serving more than 1,000 people must submit a water supply plan to the commissioner
for approval by January 1, 1996. In accordance with guidelines developed by the
commissioner, the plan must address projected demands, adequacy of the water supply
system and planned improvements, existing and future water sources, natural resource
impacts or limitations, emergency preparedness, water conservation, supply and demand
reduction measures, and allocation priorities that are consistent with section 103G.261.
Public water suppliers must update their plan and, upon notification, submit it to the
commissioner for approval every ten years.

(b) The water supply plan in paragraph (a) is required for all communities in the
metropolitan area, as defined in section 473.121, with a municipal water supply system
and is a required element of the local comprehensive plan required under section 473.859.
Water supply plans or updates submitted after December 31, 2008, must be consistent
with the metropolitan area master water supply plan required under section 473.1565,
subdivision 1, paragraph (a), clause (2).

(c) Public water suppliers serving more than 1,000 people must employ water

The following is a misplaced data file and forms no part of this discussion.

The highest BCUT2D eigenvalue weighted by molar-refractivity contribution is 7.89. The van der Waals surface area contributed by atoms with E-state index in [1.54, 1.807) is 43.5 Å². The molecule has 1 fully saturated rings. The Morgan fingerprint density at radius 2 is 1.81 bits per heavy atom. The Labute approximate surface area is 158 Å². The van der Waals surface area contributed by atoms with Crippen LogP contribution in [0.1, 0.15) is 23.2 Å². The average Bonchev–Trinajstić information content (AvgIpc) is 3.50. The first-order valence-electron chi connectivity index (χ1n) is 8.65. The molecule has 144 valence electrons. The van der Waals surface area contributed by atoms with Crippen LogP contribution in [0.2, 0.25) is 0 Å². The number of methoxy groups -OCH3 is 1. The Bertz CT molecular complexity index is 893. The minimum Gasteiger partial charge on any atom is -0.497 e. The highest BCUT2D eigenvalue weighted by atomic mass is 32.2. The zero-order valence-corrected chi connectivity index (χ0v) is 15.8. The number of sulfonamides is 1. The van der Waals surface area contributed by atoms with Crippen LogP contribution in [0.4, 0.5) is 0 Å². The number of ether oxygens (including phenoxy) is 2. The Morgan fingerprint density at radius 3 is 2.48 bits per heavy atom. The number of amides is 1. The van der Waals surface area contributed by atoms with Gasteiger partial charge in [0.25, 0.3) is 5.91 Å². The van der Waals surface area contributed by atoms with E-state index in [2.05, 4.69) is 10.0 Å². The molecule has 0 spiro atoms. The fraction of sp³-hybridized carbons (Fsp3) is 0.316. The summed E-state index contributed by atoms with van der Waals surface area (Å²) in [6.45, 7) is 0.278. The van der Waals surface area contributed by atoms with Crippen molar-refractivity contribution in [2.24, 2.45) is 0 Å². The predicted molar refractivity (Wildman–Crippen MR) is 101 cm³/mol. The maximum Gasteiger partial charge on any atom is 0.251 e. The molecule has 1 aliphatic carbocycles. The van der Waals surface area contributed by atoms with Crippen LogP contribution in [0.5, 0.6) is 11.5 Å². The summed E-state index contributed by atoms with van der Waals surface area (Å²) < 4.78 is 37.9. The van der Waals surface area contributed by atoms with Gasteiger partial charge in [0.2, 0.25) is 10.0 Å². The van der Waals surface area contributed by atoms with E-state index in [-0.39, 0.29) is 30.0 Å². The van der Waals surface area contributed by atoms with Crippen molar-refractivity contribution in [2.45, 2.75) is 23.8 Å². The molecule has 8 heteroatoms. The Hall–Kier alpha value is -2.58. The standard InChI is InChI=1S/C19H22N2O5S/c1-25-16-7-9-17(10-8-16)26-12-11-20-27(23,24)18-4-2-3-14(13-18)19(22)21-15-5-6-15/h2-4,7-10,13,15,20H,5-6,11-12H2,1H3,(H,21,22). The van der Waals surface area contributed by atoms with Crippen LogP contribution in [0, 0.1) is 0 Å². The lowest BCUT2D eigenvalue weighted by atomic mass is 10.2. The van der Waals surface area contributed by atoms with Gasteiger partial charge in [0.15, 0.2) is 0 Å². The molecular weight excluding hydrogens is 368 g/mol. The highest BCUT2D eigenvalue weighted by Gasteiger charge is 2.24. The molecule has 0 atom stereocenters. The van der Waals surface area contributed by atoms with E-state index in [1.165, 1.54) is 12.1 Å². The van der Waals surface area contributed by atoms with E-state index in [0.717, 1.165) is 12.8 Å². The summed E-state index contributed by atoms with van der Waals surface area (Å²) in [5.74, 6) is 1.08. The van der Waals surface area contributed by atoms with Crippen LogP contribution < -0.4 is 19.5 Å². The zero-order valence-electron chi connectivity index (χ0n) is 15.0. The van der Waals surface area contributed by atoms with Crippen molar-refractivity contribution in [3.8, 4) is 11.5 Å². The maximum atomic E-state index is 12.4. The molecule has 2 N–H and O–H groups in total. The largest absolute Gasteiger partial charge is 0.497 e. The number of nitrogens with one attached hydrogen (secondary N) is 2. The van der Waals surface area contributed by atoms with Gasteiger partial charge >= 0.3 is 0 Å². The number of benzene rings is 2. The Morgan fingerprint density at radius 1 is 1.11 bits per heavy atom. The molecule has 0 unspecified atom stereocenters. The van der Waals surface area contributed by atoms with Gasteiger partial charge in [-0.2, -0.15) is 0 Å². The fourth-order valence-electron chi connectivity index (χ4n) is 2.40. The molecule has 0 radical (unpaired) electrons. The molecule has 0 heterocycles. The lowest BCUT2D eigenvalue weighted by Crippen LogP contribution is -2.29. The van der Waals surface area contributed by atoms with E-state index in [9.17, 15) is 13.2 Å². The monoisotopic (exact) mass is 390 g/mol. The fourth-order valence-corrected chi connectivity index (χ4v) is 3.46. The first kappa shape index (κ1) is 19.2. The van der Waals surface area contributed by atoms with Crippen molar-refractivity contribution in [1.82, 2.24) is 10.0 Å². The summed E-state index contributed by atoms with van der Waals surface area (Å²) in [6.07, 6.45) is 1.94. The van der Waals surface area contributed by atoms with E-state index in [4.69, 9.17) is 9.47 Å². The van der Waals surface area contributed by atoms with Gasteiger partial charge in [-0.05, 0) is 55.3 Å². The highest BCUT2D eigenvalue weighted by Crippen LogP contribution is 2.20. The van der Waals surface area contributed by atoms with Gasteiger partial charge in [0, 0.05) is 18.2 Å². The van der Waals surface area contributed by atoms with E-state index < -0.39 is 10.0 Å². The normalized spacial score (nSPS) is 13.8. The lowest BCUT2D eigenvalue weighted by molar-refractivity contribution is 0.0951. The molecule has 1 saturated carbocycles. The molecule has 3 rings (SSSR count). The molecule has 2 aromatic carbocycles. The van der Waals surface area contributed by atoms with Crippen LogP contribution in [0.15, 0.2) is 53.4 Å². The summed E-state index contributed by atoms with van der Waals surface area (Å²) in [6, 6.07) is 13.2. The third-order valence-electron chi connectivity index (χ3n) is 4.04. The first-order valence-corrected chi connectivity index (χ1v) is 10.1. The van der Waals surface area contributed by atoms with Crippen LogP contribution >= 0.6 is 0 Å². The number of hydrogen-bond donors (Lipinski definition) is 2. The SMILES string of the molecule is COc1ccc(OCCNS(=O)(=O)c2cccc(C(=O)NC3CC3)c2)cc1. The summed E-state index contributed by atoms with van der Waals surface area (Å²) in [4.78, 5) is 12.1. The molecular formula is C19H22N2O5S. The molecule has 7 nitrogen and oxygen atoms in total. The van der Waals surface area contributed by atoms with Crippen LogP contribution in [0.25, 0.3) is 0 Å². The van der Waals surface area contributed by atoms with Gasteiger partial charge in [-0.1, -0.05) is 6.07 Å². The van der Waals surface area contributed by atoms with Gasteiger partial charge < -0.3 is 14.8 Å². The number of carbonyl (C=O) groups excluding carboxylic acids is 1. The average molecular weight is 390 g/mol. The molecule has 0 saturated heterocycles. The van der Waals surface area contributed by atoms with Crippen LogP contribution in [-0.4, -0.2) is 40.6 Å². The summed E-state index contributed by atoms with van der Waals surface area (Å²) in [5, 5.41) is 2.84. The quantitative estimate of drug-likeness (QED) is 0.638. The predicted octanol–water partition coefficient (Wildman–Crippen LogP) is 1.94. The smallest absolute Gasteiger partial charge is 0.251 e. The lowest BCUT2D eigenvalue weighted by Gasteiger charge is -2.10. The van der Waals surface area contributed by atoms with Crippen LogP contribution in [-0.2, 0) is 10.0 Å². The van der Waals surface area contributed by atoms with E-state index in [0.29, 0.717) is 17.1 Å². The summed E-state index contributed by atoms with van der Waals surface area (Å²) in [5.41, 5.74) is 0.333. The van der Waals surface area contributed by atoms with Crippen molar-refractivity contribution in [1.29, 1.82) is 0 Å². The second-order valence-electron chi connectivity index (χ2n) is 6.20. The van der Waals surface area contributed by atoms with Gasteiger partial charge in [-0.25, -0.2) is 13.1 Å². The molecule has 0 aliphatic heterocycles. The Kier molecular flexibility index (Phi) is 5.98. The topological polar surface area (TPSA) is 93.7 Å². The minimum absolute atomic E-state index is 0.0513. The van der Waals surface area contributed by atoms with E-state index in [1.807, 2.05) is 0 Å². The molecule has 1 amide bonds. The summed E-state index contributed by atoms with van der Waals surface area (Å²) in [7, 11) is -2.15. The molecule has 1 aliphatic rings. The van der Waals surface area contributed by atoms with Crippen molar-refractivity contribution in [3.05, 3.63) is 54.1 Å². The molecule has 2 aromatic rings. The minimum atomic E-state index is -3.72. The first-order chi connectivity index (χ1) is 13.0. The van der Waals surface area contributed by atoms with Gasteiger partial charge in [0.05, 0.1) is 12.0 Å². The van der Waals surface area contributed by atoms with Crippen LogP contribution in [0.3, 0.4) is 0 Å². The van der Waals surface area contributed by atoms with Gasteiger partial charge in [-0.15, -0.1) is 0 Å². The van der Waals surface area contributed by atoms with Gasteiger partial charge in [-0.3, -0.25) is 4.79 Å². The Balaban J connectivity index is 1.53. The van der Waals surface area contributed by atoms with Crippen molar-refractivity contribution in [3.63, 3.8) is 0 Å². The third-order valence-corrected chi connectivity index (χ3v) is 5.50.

use demand reduction measuresnew text begin, including a conservation rate structure, as defined in
subdivision 4, paragraph (a), unless exempted under subdivision 4, paragraph (c),
new text end before
requesting approval from the commissioner of health under section 144.383, paragraph
(a)
, to construct a public water supply well or requesting an increase in the authorized
volume of appropriation. Demand reduction measures must include deleted text beginevaluation of
conservation rate structures and
deleted text end a public education program that may include a toilet
and showerhead retrofit program.

(d) Public water suppliers serving more than 1,000 people must submit records
that indicate the number of connections and amount of use by customer category and
volume of water unaccounted for with the annual report of water use required under
section 103G.281, subdivision 3.